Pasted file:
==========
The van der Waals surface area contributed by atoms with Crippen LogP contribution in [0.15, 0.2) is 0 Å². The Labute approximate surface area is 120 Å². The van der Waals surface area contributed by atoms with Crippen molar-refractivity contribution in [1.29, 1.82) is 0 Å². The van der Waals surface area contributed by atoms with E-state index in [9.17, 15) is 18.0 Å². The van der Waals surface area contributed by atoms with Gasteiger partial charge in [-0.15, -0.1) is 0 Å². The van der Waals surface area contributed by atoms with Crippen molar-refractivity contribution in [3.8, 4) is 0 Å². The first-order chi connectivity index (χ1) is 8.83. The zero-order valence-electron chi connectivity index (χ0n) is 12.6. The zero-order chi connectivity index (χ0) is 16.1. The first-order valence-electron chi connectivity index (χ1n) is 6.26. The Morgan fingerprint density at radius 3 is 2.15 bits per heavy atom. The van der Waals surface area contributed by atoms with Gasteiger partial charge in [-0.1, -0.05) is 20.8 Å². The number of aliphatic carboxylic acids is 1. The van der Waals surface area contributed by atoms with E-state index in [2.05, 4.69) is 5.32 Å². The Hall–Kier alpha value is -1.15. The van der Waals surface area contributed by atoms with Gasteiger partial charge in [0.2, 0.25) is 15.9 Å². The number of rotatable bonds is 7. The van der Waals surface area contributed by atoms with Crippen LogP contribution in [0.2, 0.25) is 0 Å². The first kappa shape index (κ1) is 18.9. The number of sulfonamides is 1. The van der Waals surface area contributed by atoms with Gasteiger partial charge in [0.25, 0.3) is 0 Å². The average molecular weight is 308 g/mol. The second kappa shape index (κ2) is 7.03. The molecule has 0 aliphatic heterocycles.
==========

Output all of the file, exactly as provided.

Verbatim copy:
The van der Waals surface area contributed by atoms with Crippen LogP contribution in [0.15, 0.2) is 0 Å². The Labute approximate surface area is 120 Å². The van der Waals surface area contributed by atoms with Crippen molar-refractivity contribution in [1.29, 1.82) is 0 Å². The van der Waals surface area contributed by atoms with E-state index in [9.17, 15) is 18.0 Å². The van der Waals surface area contributed by atoms with Gasteiger partial charge in [-0.15, -0.1) is 0 Å². The van der Waals surface area contributed by atoms with Crippen molar-refractivity contribution in [3.8, 4) is 0 Å². The first-order chi connectivity index (χ1) is 8.83. The zero-order valence-electron chi connectivity index (χ0n) is 12.6. The zero-order chi connectivity index (χ0) is 16.1. The first-order valence-electron chi connectivity index (χ1n) is 6.26. The Morgan fingerprint density at radius 3 is 2.15 bits per heavy atom. The van der Waals surface area contributed by atoms with Gasteiger partial charge in [-0.1, -0.05) is 20.8 Å². The number of aliphatic carboxylic acids is 1. The van der Waals surface area contributed by atoms with E-state index in [2.05, 4.69) is 5.32 Å². The Hall–Kier alpha value is -1.15. The van der Waals surface area contributed by atoms with Gasteiger partial charge in [0.2, 0.25) is 15.9 Å². The number of rotatable bonds is 7. The van der Waals surface area contributed by atoms with Crippen LogP contribution in [0.2, 0.25) is 0 Å². The first kappa shape index (κ1) is 18.9. The number of sulfonamides is 1. The van der Waals surface area contributed by atoms with Gasteiger partial charge in [0.25, 0.3) is 0 Å². The average molecular weight is 308 g/mol. The second kappa shape index (κ2) is 7.03. The molecule has 0 aliphatic heterocycles.